Release: 2001

Variants: Game Boy Advance SP and Game Boy Micro

While the Game Boy Color helped visuals, the Game Boy Advance improved hardware. Nintendo went back to the designs of previous handhelds, moving the buttons and D-pad to the right and left side of the screen instead of below it. It featured compatibility with some GameCube games in the future, like The Legend of Zelda: Four Swords Adventure and Final Fantasy: Crystal Chronicles.


Release: 2001

Variants: N/A

Everyone has seen the viral videos of the GameCube being so durable, you could throw it off a building without breaking it completely. This purple beast of a console also featured an iconic controller with even more iconic games. Plus, it was Nintendo’s first console that relied on disks instead of cartridges — and they were small disks at that. Pikmin and Animal Crossing started their journeys here. 

Nintendo DS

Release: 2004

Variants: DS Lite, DSi


Release: 2006

Variants: Wii Mini and the redesigned model which removed backward compatibility

Wii Sports, anyone? The Wii was a major disruption — in the best way possible — to the video game industry. The legendary Wii Remote and Nunchuk normalized wireless motion controls, bringing a new variety and freshness to old IPs and stale gameplay mechanics. It became a haven for casual family gaming while introducing more online connectivity options. It is Nintendo’s best-selling console to date.

Nintendo 3DS

Release: 2011

Variants: 3DS XL, 2DS, New Nintendo 2DS XL

The reimagined DS leveraged cameras and autostereoscopy to give gamers an interactive 3D experience without glasses. It was a surprisingly powerful machine for being portable, and its unparalleled success kept it alive for nearly a decade.

Wii U

Release: 2012

Variants: N/A

Did you forget the Wii U? So did we. The Wii U featured a GamePad that feels like a developer test for better creations like the Switch. It was considered a commercial flop compared to the success of the Wii, due to mismatched hardware and lackluster games because third-party developers didn’t want their games on it.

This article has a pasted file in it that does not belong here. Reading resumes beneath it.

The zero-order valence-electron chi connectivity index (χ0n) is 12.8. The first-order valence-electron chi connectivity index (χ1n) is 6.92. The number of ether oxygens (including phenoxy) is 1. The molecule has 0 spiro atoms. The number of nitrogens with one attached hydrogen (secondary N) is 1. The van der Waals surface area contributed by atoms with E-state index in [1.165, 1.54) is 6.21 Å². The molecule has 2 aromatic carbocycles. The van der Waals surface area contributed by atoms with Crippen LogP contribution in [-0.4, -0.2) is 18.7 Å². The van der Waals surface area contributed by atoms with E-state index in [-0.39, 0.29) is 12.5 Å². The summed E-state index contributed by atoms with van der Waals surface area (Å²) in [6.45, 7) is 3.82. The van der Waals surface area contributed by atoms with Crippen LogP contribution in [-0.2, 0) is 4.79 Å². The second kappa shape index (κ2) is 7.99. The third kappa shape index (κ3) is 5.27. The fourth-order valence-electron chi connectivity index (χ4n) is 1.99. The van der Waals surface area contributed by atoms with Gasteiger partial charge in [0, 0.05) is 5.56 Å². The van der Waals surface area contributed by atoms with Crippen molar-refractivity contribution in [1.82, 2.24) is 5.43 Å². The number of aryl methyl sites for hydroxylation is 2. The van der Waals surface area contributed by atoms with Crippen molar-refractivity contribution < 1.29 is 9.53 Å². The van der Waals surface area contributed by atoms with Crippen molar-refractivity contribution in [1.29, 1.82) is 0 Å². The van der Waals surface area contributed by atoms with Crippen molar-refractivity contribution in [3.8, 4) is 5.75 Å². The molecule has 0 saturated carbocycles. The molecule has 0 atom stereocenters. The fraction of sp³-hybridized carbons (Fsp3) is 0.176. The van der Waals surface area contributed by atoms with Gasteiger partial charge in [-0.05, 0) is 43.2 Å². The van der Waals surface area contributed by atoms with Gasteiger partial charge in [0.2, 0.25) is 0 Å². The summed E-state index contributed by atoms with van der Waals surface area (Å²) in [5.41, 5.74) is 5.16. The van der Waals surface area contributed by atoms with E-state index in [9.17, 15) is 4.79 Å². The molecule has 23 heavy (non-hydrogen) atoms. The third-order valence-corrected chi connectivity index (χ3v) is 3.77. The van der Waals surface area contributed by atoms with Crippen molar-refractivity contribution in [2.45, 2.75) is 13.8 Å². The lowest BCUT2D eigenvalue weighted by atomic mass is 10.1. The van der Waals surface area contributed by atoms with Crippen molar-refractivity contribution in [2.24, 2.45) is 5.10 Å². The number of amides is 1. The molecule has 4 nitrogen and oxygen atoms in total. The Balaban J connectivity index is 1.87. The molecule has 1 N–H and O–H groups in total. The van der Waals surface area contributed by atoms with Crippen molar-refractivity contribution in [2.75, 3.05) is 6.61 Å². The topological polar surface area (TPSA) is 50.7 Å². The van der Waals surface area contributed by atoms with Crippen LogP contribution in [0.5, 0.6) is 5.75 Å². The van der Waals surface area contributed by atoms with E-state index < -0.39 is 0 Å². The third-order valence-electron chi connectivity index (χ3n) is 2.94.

Nintendo Switch

Release: 2017

Variants: Switch Lite

Technically the Virtual Boy was Nintendo’s first hybrid console but we aren’t going to count it when the Nintendo Switch exists. Though the Switch wasn’t as kitted out as its competitors from Sony and Microsoft, it featured a killer release lineup and portable-to-docking capabilities. The removable Joy-Cons and kickstand made for some of the fascinating release trailers in console history. 

With the COVID-19 pandemic success of Animal Crossing: New Horizons, the open-world experience of The Legend of Zelda; Breath of the Wild and Tears of the Kingdom, and high-octane iterations of the Splatoon series, it will have one of the most diverse game lists.

Nintendo “Switch 2”

Release: Unknown

OK, this is a slightly unfair inclusion, especially when Nintendo’s upcoming console may not even be called the Switch 2. It is, however, a popular theory. Fans anticipate its release in 2024 with a long wishlist, including updated hardware and backwards compatibility. 

Nintendo is an expert at keeping console and title releases on the down low, so it is unlikely anyone will get concrete evidence on its specs and release lineup until a Nintendo Direct.

The Nintendo Console History Timeline

Nintendo is closing in on half a century of consoles, and fans hope this continues on into infinity. The Nintendo console history is a solid lineup that is industry-leading in innovative technologies and some of the most memorable franchises in gaming history. The only thing this timeline proves is Nintendo will always have tricks up its sleeve — so keep your eyes peeled for their next console launch, hopefully soon.